Your Rights

“All human beings are born free and equal in dignity and rights.”

It is unlawful to discriminate against anyone in New Zealand because of their sexual orientation or sex/gender identity within areas of life covered by the Human Rights Act 1993. These include applying for a job, at work, in education and health care in government agencies’ policies and practice and when you buy things or pay for services.

The Yogyakarta Principles

The Yogyakarta Principles set out the international human rights standards that all countries must meet to uphold the human rights of sexual and gender minorities. They state that all people, regardless of their sexual orientation or gender identity, have the same rights and freedoms. All sexual and gender minorities in New Zealand have these human rights, whichever word they use to describe their sexual orientation or gender identity.

Human rights in relation to sexual orientation or gender identity include, for example, the rights to:

  • be freed from discrimination
  • be recognised as a person before the law
  • life, liberty and security of the person
  • freedom from arbitrary detention and to a fair trial
  • an adequate standard of living, including decent work and housing
  • education
  • health and protection from medical abuses •found a family •participate in public life and in cultural life
  • freedom of expression
  • freedom of association and peaceful assembly
  • freedom of thought, conscience and religion.

Anti-discrimination provisions in all major international human rights treaties spell out specific grounds on which discrimination is prohibited. The principle of non-discrimination on grounds of sexual orientation had become “one that is firmly grounded in international standards, requiring not only the repeal of discriminatory criminal laws but also the adoption of proactive anti-discrimination measures”.

 New Zealand laws that relate to sexual and gender minorities 

  • Human Rights Act 1993 - It is unlawful to discriminate against anyone in New Zealand because of their sexual orientation or sex/gender identity. These include applying for a job, at work, in education and health care, in government agencies’ policies and practice, and when you buy things or pay for services.
  • the Property (Relationships) Amendment Act 2001, which generally gives same-sex and de facto heterosexual couples the same property rights and obligations as married couples on the breakdown of a relationship
  • the Administration Act 2001, which gives same-sex partners access to the same rights and entitlements as married partners in relation to the estate of a deceased partner who has not left a will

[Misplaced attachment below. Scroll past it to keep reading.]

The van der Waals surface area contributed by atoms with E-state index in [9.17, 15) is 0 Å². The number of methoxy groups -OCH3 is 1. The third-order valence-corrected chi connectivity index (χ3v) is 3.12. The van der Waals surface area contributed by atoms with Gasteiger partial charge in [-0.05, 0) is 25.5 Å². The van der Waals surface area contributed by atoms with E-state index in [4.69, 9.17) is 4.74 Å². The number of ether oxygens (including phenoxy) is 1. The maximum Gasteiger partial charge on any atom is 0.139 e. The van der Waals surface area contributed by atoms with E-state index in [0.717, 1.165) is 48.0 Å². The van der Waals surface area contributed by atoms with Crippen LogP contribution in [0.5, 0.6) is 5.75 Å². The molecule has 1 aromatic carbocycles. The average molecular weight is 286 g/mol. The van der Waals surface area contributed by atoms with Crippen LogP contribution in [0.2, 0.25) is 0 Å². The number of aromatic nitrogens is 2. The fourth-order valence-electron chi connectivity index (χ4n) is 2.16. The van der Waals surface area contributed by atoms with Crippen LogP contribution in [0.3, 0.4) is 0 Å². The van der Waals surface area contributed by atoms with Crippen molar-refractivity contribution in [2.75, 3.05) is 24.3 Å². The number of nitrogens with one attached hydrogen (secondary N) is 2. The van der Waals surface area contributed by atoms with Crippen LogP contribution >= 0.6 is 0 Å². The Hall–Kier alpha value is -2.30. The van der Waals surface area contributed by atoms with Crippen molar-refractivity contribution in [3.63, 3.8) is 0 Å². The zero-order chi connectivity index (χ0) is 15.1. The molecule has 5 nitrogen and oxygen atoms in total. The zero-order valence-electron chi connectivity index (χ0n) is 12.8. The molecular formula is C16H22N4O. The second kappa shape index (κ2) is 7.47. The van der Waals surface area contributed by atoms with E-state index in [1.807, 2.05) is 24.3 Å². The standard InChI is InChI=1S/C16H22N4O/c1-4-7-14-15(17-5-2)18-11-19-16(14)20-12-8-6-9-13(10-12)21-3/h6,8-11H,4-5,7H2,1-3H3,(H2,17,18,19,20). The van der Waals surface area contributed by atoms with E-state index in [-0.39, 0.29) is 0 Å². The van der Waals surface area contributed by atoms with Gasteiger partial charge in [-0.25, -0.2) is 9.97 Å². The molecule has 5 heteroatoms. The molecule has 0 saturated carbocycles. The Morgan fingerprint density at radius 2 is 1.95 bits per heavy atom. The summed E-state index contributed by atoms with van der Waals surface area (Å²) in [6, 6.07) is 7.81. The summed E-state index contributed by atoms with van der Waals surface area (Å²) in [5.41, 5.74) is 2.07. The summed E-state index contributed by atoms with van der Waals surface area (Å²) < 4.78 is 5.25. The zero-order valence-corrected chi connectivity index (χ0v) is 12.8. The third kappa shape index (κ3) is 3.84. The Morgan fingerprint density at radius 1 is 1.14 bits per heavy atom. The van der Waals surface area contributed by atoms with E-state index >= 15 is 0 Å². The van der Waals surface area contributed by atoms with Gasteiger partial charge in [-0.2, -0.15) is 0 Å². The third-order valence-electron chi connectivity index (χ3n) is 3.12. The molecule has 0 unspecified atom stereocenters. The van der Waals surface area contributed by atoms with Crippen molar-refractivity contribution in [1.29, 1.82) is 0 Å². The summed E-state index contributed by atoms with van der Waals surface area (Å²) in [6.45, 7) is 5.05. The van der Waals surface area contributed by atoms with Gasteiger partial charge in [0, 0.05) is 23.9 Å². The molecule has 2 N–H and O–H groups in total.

• the Family Protection Amendment Act 2001, which provides same-sex partners with rights and legal standing to make a claim against a deceased partner’s estate
  • the Family Proceedings Amendment Act (No 2) 2013, which extended maintenance provisions after a relationship ends to cover civil union and de facto couples
  • the Status of Children Act 2004, which gives the same-sex partner of a birth mother the same legal parental status as an opposite-sex partner when an assisted human-reproduction procedure has been used to conceive a child and that partner has consented to the procedure.
  • same-sex partners being accorded the same legal protections as heterosexual partners under the Domestic Violence Act 1995
  • the Relationships (Statutory References) Act 2005, which amended a number of laws to remove provisions that discriminated on the grounds of sexual orientation.
  • the Marriage (Definition of Marriage) Amendment Act 2013 allows for same-sex marriage by clarifying that a marriage is between 2 people regardless of their sex, sexual orientation, or gender identity.

Five core legal obligation of states with respect to protecting the human rights of LGBT persons

  1. Protect people from homophobic and transphobic violence. Include sexual orientation and gender identity as protected characteristics in hate crime laws. Establish effective systems to record and report hate-motivated acts of violence. Ensure effective investigation and prosecution of perpetrators and redress for victims of such violence. Asylum laws and policies should recognize that persecution on account of one’s sexual orientation or gender identity may be a valid basis for an asylum claim.

  2. Prevent the torture and cruel, inhuman and degrading treatment of LGBT persons in detention by prohibiting and punishing such acts and ensuring that victims are provided with redress. Investigate all acts of mistreatment by State agents and bring those responsible to justice. Provide appropriate training to law enforcement officers and ensure effective monitoring of places of detention.

  3. Repeal laws criminalizing homosexuality, including all laws that prohibit private sexual conduct between consenting adults of the same sex. Ensure that individuals are not arrested or detained on the basis of their sexual orientation or gender identity, and are not subjected to baseless and degrading physical examinations intended to determine their sexual orientation.

  4. Prohibit discrimination on the basis of sexual orientation and gender identity. Enact comprehensive laws that include sexual orientation and gender identity as prohibited grounds of discrimination. In particular, ensure non-discriminatory access to basic services, including in the context of employment and health care. Provide education and training to prevent discrimination and stigmatization of LGBT and intersex people.

  5. Safeguard freedom of expression, association and peaceful assembly for LGBT and intersex people. Any limitations on these rights must be compatible with international law and must not be discriminatory. Protect individuals who exercise their rights to freedom of expression, association and freedom of assembly from acts of violence and intimidation by private parties.